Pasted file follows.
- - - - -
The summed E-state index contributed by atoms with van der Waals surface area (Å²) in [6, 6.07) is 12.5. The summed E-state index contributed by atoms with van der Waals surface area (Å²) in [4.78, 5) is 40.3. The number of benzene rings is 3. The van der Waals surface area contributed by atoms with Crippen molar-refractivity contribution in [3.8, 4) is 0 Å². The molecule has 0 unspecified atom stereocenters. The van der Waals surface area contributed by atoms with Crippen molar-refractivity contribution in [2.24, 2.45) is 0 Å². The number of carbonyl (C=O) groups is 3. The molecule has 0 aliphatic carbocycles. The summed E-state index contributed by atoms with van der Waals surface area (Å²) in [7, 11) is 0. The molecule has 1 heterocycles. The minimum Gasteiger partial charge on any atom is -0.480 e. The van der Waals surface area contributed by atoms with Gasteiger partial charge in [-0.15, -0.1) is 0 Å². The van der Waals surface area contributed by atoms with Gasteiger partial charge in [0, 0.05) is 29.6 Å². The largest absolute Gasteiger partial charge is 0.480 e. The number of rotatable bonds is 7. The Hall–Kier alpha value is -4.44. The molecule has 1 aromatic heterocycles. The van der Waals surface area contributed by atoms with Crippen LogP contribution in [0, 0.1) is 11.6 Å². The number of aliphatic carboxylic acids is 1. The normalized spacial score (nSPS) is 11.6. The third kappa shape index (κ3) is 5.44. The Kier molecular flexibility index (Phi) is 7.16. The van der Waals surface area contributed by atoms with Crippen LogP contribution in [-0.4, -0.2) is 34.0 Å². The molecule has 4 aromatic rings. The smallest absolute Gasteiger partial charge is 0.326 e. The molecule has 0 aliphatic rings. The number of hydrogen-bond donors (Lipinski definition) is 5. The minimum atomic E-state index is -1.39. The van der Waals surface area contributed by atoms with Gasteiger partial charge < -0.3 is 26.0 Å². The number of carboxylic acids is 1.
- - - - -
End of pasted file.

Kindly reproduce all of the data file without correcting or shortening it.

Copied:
The summed E-state index contributed by atoms with van der Waals surface area (Å²) in [6, 6.07) is 12.5. The summed E-state index contributed by atoms with van der Waals surface area (Å²) in [4.78, 5) is 40.3. The number of benzene rings is 3. The van der Waals surface area contributed by atoms with Crippen molar-refractivity contribution in [3.8, 4) is 0 Å². The molecule has 0 unspecified atom stereocenters. The van der Waals surface area contributed by atoms with Crippen molar-refractivity contribution in [2.24, 2.45) is 0 Å². The number of carbonyl (C=O) groups is 3. The molecule has 0 aliphatic carbocycles. The summed E-state index contributed by atoms with van der Waals surface area (Å²) in [7, 11) is 0. The molecule has 1 heterocycles. The minimum Gasteiger partial charge on any atom is -0.480 e. The van der Waals surface area contributed by atoms with Gasteiger partial charge in [-0.15, -0.1) is 0 Å². The van der Waals surface area contributed by atoms with Gasteiger partial charge in [0, 0.05) is 29.6 Å². The largest absolute Gasteiger partial charge is 0.480 e. The number of rotatable bonds is 7. The Hall–Kier alpha value is -4.44. The molecule has 1 aromatic heterocycles. The van der Waals surface area contributed by atoms with Crippen LogP contribution in [0, 0.1) is 11.6 Å². The number of aliphatic carboxylic acids is 1. The normalized spacial score (nSPS) is 11.6. The third kappa shape index (κ3) is 5.44. The Kier molecular flexibility index (Phi) is 7.16. The van der Waals surface area contributed by atoms with Crippen LogP contribution in [-0.4, -0.2) is 34.0 Å². The molecule has 4 aromatic rings. The smallest absolute Gasteiger partial charge is 0.326 e. The molecule has 0 aliphatic rings. The number of hydrogen-bond donors (Lipinski definition) is 5. The minimum atomic E-state index is -1.39. The van der Waals surface area contributed by atoms with Gasteiger partial charge < -0.3 is 26.0 Å². The number of carboxylic acids is 1.